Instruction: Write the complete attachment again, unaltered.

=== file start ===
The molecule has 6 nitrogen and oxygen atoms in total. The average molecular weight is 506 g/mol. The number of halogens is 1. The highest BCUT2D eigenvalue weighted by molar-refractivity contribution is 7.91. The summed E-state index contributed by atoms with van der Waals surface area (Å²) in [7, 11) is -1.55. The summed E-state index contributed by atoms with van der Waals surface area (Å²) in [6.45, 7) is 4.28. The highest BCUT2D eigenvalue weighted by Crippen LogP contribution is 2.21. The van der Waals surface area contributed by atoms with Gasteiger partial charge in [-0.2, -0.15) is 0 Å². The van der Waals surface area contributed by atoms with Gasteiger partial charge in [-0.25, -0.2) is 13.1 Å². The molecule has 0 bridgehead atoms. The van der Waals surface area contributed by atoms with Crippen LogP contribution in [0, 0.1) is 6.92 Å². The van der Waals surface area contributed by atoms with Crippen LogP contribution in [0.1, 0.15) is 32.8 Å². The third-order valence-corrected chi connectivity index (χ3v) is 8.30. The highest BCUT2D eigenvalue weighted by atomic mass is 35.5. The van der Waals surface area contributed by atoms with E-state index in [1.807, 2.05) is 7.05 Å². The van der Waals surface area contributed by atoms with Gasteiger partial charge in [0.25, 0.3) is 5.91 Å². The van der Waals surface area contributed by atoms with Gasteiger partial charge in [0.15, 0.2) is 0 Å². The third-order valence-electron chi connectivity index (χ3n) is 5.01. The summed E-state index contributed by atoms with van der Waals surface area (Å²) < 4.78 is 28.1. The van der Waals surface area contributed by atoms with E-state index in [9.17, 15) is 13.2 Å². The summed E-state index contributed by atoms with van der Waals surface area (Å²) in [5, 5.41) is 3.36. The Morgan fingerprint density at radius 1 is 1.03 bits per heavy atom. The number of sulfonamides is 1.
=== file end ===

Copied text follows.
The molecule has 6 nitrogen and oxygen atoms in total. The average molecular weight is 506 g/mol. The number of halogens is 1. The highest BCUT2D eigenvalue weighted by molar-refractivity contribution is 7.91. The summed E-state index contributed by atoms with van der Waals surface area (Å²) in [7, 11) is -1.55. The summed E-state index contributed by atoms with van der Waals surface area (Å²) in [6.45, 7) is 4.28. The highest BCUT2D eigenvalue weighted by Crippen LogP contribution is 2.21. The van der Waals surface area contributed by atoms with Gasteiger partial charge in [-0.2, -0.15) is 0 Å². The van der Waals surface area contributed by atoms with Gasteiger partial charge in [-0.25, -0.2) is 13.1 Å². The molecule has 0 bridgehead atoms. The van der Waals surface area contributed by atoms with Crippen LogP contribution in [0, 0.1) is 6.92 Å². The van der Waals surface area contributed by atoms with Crippen LogP contribution in [0.1, 0.15) is 32.8 Å². The third-order valence-corrected chi connectivity index (χ3v) is 8.30. The highest BCUT2D eigenvalue weighted by atomic mass is 35.5. The van der Waals surface area contributed by atoms with E-state index in [1.807, 2.05) is 7.05 Å². The van der Waals surface area contributed by atoms with Gasteiger partial charge in [0.25, 0.3) is 5.91 Å². The van der Waals surface area contributed by atoms with Gasteiger partial charge in [0.15, 0.2) is 0 Å². The third-order valence-electron chi connectivity index (χ3n) is 5.01. The summed E-state index contributed by atoms with van der Waals surface area (Å²) < 4.78 is 28.1. The van der Waals surface area contributed by atoms with E-state index in [9.17, 15) is 13.2 Å². The summed E-state index contributed by atoms with van der Waals surface area (Å²) in [5, 5.41) is 3.36. The Morgan fingerprint density at radius 1 is 1.03 bits per heavy atom. The number of sulfonamides is 1.